Accueil > Interviews > Interview de Don Gordon Bell (page 4)

Interview de Don Gordon Bell (page 4)

Si nous aimons rire d'un certain cinéma déviant, nous sommes très loin de mépriser les hommes et les femmes qui s'y sont impliqués ou compromis. Il nous a ainsi paru enrichissant de faire raconter le nanar et son univers par les gens qui l'ont vécu de l'intérieur. La diversité des intervenants et de leurs réponses nous a rendu encore plus proches du cinéma que nous aimons : vous découvrirez, au fil des entretiens que ces différentes vedettes ont bien voulu nous accorder, des informations précieuses pour le cinéphile et le cinéphage, des anecdotes cocasses et, en esquisse, le portrait attachant de personnages souvent hauts en couleur.
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Don Gordon Bell (page 4)


With Kinavesa crews operating under a very tight schedule and budget, one would expect a strong control over the whole production process, to avoid any unnecessary expenses, meaning no "artistic freedom" etc. But with scripts being completely rewritten just before shooting, we don't know what to think...

With Mr. Lim, Romano and I were able to have free rein, but of course we had to work within his limitations on budget. One example of convincing Mr. Lim to pay more was using "Smokeless squibs" on Body Hits, and throughout the filming of "Intrusion Cambodia" and "Rescue Team". Cheap squibs had too much 'white smoke' coming out which looked really stupid. Smokeless squibs were twice the cost, but with them, no more Chinese firecracker 'effects' when we got shot!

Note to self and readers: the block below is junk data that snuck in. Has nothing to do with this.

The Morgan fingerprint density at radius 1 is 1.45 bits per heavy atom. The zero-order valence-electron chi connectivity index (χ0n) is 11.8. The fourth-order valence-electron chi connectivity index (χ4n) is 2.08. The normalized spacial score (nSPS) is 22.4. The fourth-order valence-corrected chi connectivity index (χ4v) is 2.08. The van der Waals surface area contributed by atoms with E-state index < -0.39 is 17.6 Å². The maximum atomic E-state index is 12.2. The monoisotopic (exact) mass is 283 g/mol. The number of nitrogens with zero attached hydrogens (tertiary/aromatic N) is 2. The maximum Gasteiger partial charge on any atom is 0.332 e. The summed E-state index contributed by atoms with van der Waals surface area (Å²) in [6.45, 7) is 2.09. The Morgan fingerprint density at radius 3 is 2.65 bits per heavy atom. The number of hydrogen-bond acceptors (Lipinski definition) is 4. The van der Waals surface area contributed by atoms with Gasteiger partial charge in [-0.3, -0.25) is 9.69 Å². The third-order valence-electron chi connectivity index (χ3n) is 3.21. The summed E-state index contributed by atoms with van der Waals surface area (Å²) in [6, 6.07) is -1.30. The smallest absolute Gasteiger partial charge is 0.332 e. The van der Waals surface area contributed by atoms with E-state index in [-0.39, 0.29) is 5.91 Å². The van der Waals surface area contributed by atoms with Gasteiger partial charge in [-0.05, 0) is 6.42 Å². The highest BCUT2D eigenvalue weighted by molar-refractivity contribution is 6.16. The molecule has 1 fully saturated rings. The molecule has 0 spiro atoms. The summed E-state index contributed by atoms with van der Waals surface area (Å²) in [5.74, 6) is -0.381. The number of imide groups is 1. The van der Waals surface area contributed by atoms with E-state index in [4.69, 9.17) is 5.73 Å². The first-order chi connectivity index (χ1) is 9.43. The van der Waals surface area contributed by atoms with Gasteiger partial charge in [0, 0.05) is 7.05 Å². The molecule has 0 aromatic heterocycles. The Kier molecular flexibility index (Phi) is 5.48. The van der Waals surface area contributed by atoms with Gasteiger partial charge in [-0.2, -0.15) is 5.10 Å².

French VHS cover of "Rescue Team".

Another thing we did was placing less blood in the front entry wound, more behind the body making it spray the "blood" onto a tree or wall. This is much more realistic, which both Romano and I knew would also be more cinematic. At first the Filipino Special Effects people thought it wasn't good, but when they saw the color prints after a test then they were convinced that it looked better.

We also tried to make firefights more coordinated, instead of ten men going down at one time from a burst of automatic fire, only half of them were "hit". This is reality and Filipino stuntmen quickly adjusted.

In addition to using expensive smokeless squibs, we did got Mr. Lim to spend more for quality military equipment, especially on "Rescue Team". In this movie, a team of Green Berets is on a mission to rescue an important P.O.W., the members of the team eventually sacrificing themselves one by one to hold off the enemy. I 'died gloriously', allowing the survivors to get back to the A-camp and prepare for the major assault. We had a great location for the base camp and spent three weeks shooting on the final battle scene - that was unprecedented for Mr. Lim!


Jim Gaines, Romano Kristoff, Richard Harrison, Don Gordon Bell and Michael James on the set of "Rescue Team".